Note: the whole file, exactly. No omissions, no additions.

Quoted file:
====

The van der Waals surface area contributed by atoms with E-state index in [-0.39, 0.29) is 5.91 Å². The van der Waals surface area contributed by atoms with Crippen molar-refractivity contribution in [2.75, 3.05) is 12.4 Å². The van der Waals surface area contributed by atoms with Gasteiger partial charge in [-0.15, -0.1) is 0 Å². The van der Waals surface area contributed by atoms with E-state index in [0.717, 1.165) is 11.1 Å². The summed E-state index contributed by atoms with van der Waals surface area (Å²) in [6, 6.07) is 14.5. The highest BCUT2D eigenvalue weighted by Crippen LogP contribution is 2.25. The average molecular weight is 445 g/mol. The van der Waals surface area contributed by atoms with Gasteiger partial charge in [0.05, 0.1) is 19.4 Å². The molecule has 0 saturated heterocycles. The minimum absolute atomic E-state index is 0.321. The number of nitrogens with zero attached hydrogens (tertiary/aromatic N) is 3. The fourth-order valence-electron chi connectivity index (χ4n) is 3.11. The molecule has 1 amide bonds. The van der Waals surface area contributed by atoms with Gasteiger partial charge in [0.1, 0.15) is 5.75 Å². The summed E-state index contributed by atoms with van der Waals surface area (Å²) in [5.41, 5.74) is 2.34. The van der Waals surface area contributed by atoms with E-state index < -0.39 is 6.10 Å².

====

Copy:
The van der Waals surface area contributed by atoms with E-state index in [-0.39, 0.29) is 5.91 Å². The van der Waals surface area contributed by atoms with Crippen molar-refractivity contribution in [2.75, 3.05) is 12.4 Å². The van der Waals surface area contributed by atoms with Gasteiger partial charge in [-0.15, -0.1) is 0 Å². The van der Waals surface area contributed by atoms with E-state index in [0.717, 1.165) is 11.1 Å². The summed E-state index contributed by atoms with van der Waals surface area (Å²) in [6, 6.07) is 14.5. The highest BCUT2D eigenvalue weighted by Crippen LogP contribution is 2.25. The average molecular weight is 445 g/mol. The van der Waals surface area contributed by atoms with Gasteiger partial charge in [0.05, 0.1) is 19.4 Å². The molecule has 0 saturated heterocycles. The minimum absolute atomic E-state index is 0.321. The number of nitrogens with zero attached hydrogens (tertiary/aromatic N) is 3. The fourth-order valence-electron chi connectivity index (χ4n) is 3.11. The molecule has 1 amide bonds. The van der Waals surface area contributed by atoms with Gasteiger partial charge in [0.1, 0.15) is 5.75 Å². The summed E-state index contributed by atoms with van der Waals surface area (Å²) in [5.41, 5.74) is 2.34. The van der Waals surface area contributed by atoms with E-state index < -0.39 is 6.10 Å².